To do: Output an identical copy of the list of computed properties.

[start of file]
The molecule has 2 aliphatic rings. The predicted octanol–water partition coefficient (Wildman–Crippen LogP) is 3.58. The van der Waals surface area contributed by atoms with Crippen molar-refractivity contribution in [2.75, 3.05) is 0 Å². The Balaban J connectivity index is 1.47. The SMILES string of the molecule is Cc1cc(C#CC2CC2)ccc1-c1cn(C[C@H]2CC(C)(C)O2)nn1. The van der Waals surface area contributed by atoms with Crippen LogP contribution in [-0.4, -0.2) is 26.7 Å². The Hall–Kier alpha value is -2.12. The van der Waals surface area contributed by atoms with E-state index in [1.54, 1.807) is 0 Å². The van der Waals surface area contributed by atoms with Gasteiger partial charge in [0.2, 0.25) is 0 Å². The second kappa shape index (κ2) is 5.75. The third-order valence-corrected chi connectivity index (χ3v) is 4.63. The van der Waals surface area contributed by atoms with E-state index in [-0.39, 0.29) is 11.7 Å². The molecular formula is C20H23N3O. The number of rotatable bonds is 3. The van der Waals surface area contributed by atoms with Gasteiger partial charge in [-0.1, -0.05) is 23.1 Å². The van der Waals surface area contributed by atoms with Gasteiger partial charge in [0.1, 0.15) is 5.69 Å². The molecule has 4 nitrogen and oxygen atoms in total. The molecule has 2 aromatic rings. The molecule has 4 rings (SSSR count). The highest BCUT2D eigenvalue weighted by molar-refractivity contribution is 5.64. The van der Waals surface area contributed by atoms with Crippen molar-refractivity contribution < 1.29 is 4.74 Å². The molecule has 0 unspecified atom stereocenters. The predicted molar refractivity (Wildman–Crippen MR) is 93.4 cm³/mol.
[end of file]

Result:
The molecule has 2 aliphatic rings. The predicted octanol–water partition coefficient (Wildman–Crippen LogP) is 3.58. The van der Waals surface area contributed by atoms with Crippen molar-refractivity contribution in [2.75, 3.05) is 0 Å². The Balaban J connectivity index is 1.47. The SMILES string of the molecule is Cc1cc(C#CC2CC2)ccc1-c1cn(C[C@H]2CC(C)(C)O2)nn1. The van der Waals surface area contributed by atoms with Crippen LogP contribution in [-0.4, -0.2) is 26.7 Å². The Hall–Kier alpha value is -2.12. The van der Waals surface area contributed by atoms with E-state index in [1.54, 1.807) is 0 Å². The van der Waals surface area contributed by atoms with Gasteiger partial charge in [0.2, 0.25) is 0 Å². The second kappa shape index (κ2) is 5.75. The third-order valence-corrected chi connectivity index (χ3v) is 4.63. The van der Waals surface area contributed by atoms with E-state index in [-0.39, 0.29) is 11.7 Å². The molecular formula is C20H23N3O. The number of rotatable bonds is 3. The van der Waals surface area contributed by atoms with Gasteiger partial charge in [-0.1, -0.05) is 23.1 Å². The van der Waals surface area contributed by atoms with Gasteiger partial charge in [0.1, 0.15) is 5.69 Å². The molecule has 4 nitrogen and oxygen atoms in total. The molecule has 2 aromatic rings. The molecule has 4 rings (SSSR count). The highest BCUT2D eigenvalue weighted by molar-refractivity contribution is 5.64. The van der Waals surface area contributed by atoms with Crippen molar-refractivity contribution < 1.29 is 4.74 Å². The molecule has 0 unspecified atom stereocenters. The predicted molar refractivity (Wildman–Crippen MR) is 93.4 cm³/mol.